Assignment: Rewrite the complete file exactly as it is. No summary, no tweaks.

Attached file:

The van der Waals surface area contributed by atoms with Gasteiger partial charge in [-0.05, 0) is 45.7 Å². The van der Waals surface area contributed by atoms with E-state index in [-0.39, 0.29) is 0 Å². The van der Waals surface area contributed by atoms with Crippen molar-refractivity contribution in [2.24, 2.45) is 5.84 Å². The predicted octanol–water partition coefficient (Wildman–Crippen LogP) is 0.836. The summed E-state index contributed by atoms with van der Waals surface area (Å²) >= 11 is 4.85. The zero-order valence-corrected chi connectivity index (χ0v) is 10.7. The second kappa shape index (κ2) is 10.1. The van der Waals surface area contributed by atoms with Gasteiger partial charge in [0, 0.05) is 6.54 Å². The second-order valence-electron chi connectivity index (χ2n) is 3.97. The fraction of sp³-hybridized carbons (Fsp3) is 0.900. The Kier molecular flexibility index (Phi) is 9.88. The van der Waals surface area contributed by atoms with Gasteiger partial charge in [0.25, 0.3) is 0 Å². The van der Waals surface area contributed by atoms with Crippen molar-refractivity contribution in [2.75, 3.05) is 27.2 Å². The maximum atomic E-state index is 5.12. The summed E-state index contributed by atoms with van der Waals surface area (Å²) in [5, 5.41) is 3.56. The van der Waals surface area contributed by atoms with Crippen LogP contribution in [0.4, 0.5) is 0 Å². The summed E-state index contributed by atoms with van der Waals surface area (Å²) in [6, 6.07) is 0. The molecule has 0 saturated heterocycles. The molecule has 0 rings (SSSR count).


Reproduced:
The van der Waals surface area contributed by atoms with Gasteiger partial charge in [-0.05, 0) is 45.7 Å². The van der Waals surface area contributed by atoms with E-state index in [-0.39, 0.29) is 0 Å². The van der Waals surface area contributed by atoms with Crippen molar-refractivity contribution in [2.24, 2.45) is 5.84 Å². The predicted octanol–water partition coefficient (Wildman–Crippen LogP) is 0.836. The summed E-state index contributed by atoms with van der Waals surface area (Å²) >= 11 is 4.85. The zero-order valence-corrected chi connectivity index (χ0v) is 10.7. The second kappa shape index (κ2) is 10.1. The van der Waals surface area contributed by atoms with Gasteiger partial charge in [0, 0.05) is 6.54 Å². The second-order valence-electron chi connectivity index (χ2n) is 3.97. The fraction of sp³-hybridized carbons (Fsp3) is 0.900. The Kier molecular flexibility index (Phi) is 9.88. The van der Waals surface area contributed by atoms with Gasteiger partial charge in [0.25, 0.3) is 0 Å². The van der Waals surface area contributed by atoms with Crippen molar-refractivity contribution in [2.75, 3.05) is 27.2 Å². The maximum atomic E-state index is 5.12. The summed E-state index contributed by atoms with van der Waals surface area (Å²) in [5, 5.41) is 3.56. The van der Waals surface area contributed by atoms with Crippen LogP contribution in [0.4, 0.5) is 0 Å². The summed E-state index contributed by atoms with van der Waals surface area (Å²) in [6, 6.07) is 0. The molecule has 0 saturated heterocycles. The molecule has 0 rings (SSSR count).